“I carried might with me
I carried power with me
Ayite, I settled in a certain town.
Ayite was able to build a strong central government based on the sanction of military power, and in doing so he realized that such power could be used as a prerequisite for large-scale political re-organisation. As a result of this newly developed strong government, the Ga Mashi were able to spread their political power in all directions. This inevitably brought them into conflict with their neighbours.
Brun remarked in 1614 that the people of Accra lived in “great enmity with their neighbours” and he gave a detailed description of a war between the Ga and the Atty which culminated in the massascre of the Ga army. By 1634, the territories of the King of Accra comprised Ayawaso (Greater Accra), Small Bereku, Little Accra (the coast), Labadi and Ningo. The King of Accra’s land expanded only gradually, but he did gain suzerainty over the Akwamu and also added Labadi to his kingdom. Eventually, his kingdom stretched as far as Adanme. Romer remarked in the eighteenth century that “both the Adanme and the mountain Negroes ancestors had been enslaved by the accras, they had placed by the sea shore to fish and on the mountain to cultivate the fertile land.
Apart from the farmers and the fishermen, the kingdom of Accra was also comprised of salt-makers who depended on the rich salt-producing lagoon on the coast, and traders who transacted business between the coast and the interior. These traders carried European manufactured goods, salt and fish to the interior and sold them in exchange for gold and slaves. The kingdom of Accra therefore comprised and economically mixed population of farmers, fishermen, salt-makers, traders and blacksmiths.
The dynastic history and administration of the kingdom of Accra during the Ayawaso period is testimony to the secular nature of the political superstructure at this time. Ayi Ayite founded Ayawaso, was succeeded by Niiko Nalai. He in turn was succeeded by Mampong Okai. Traditioinal accounts refer to him as Owura Mampong Okai because he was known to ride in a carriage. This is not surprising when one considers that it was during his reign that the Datch were permitted to build a trading lodge at Accra. In soliciting his permission, the Dutch would have been compelled to shower many presents on him.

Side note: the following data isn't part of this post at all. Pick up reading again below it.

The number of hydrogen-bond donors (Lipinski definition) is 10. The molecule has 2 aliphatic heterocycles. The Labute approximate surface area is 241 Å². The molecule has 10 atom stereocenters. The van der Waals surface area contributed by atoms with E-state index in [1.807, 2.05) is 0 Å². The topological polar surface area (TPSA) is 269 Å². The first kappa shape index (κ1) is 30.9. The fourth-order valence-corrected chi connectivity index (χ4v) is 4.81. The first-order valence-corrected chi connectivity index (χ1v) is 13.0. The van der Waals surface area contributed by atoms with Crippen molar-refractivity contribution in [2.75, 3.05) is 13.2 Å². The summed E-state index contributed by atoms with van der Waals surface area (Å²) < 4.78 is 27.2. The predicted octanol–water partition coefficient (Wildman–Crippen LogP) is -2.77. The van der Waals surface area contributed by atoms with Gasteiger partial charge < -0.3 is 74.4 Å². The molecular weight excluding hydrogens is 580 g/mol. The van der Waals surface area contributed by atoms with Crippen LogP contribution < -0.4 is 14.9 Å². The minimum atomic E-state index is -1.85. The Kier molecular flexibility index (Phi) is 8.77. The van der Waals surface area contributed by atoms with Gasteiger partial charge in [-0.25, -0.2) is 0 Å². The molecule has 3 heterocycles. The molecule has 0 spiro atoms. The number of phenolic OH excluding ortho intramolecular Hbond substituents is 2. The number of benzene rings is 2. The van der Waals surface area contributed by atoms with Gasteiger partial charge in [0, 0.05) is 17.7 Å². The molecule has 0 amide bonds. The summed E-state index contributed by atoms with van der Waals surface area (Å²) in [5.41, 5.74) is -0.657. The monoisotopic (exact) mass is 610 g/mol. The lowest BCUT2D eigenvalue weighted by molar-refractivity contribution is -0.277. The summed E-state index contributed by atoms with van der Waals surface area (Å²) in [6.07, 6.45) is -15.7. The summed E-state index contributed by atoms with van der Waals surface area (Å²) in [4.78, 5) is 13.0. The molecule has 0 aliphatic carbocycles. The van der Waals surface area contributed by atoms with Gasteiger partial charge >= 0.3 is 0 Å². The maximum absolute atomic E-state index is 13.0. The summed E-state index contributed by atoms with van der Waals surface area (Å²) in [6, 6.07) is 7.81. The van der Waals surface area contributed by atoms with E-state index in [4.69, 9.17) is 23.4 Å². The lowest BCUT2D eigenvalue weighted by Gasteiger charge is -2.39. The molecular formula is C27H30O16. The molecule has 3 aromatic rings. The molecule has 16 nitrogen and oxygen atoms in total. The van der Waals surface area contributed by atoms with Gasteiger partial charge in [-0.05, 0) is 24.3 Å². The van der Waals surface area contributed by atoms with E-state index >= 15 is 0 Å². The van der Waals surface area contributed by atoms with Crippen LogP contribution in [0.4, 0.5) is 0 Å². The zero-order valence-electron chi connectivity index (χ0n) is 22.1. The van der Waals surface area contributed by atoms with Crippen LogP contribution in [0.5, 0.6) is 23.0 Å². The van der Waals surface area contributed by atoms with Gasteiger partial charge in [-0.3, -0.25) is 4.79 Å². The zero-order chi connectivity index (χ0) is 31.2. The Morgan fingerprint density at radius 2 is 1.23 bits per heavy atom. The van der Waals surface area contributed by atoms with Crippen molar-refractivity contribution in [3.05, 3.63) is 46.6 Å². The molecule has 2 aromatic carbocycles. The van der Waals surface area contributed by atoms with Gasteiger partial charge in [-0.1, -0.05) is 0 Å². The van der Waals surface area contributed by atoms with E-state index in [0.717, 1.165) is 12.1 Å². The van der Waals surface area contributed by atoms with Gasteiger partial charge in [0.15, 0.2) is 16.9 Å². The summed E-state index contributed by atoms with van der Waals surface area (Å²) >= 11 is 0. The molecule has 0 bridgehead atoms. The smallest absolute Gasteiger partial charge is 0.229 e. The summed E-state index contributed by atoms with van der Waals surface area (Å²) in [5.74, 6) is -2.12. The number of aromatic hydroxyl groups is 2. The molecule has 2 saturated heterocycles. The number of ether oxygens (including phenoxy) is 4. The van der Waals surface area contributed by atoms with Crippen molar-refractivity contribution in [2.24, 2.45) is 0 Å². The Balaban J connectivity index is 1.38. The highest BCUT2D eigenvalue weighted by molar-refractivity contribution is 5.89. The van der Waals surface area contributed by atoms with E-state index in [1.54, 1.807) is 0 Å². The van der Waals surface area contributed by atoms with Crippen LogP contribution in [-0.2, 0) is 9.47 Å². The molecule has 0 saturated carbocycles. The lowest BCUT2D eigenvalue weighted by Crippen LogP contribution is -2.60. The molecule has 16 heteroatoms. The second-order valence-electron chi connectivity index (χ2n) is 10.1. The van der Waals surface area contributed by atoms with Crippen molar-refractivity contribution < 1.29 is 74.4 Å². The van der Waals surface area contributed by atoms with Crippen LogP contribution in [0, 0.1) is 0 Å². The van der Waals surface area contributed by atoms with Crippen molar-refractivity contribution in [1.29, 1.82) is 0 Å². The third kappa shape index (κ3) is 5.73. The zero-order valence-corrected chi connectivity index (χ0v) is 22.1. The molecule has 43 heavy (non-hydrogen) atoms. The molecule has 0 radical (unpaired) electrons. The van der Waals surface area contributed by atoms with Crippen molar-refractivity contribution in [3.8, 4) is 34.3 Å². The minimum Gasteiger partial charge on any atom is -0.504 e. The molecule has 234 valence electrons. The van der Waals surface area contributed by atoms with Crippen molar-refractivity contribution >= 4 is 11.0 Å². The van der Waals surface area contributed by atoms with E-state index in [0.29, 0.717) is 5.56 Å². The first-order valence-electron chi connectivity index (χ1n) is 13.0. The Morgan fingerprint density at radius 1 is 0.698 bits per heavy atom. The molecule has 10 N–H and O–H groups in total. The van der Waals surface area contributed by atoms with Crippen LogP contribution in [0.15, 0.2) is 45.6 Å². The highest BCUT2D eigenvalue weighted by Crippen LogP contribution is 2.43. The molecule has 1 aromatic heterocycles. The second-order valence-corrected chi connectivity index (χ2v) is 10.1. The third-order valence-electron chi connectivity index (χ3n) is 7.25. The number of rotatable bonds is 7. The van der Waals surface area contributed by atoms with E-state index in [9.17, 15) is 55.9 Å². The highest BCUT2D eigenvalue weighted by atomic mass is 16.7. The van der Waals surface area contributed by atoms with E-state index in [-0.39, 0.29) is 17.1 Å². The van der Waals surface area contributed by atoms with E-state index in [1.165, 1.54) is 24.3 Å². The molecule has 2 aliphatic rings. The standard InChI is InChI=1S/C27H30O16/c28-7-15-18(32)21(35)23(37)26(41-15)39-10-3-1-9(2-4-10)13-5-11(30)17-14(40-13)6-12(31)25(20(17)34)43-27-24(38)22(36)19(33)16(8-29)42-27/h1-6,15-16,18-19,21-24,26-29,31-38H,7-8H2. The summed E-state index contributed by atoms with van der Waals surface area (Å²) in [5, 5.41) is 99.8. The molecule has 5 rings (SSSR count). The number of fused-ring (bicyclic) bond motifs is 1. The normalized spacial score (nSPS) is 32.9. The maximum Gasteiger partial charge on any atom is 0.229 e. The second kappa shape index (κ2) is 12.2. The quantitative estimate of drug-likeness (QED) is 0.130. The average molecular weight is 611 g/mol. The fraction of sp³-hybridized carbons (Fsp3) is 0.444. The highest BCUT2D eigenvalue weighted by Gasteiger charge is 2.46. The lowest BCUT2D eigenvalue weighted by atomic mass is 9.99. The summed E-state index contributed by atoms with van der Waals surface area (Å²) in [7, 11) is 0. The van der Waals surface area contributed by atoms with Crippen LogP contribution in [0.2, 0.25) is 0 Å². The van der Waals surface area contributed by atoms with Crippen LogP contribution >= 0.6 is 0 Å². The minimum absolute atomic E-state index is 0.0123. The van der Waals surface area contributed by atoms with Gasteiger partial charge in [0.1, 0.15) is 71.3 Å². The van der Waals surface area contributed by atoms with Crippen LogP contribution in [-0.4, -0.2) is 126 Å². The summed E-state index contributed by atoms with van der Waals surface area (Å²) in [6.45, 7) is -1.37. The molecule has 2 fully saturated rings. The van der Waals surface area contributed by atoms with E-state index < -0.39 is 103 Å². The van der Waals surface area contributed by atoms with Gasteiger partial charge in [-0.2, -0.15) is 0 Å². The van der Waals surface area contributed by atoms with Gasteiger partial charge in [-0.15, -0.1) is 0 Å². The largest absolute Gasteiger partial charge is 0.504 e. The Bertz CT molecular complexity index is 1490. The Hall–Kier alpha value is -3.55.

Mampong Okai married Dode Akaibi as his wife was a political move, an attempt to absorb the obutu, who were on the western frontiers of the Ga kingdom. An heir conceived with the Obutu princess would be a symbol of that fusion. There is no direct evidence to show how far Mampong Okai succeeded with this scheme, although, Reindorf does state that the King of Obutu became one of the hammock carriers of the King of Accra. It is not clear whether this happened in Mampong Okai’s reign. Mampong Okai was himself murdered on 17th January, 1642.
According to traditional accounts, Dode Akaibi acted as regent for her son Okai Kwei and was remembered by the Ga for being a tyrant. Many lives were lost in an attempt to carry out orders such as the capture of a live ‘tiger’ or lion. She also ordered the massacre of all the old men in the country. Unable to tolerate this tyranny any longer, the Ga stoned her and then buried her alive in a well, which she had previously ordered them to dig with their own hands. Unusually, contemporary written records do not mention the regency of Dode Akaibi. The Dutch referred to a certain ‘Commander’ or ‘Governor’ who had control of Accra after the murder of King Mampong Okai. There two possible explanations for this omission. Either, the ‘Commander’ acted as a liaison between Dode Akaibi and the Europeans, to such an extent that the latter were not aware of Dode Akaibi as the figure who wielded effective power in the kingdom, or the, ‘commander’ took over power after Dode Akaibi had been buried alive.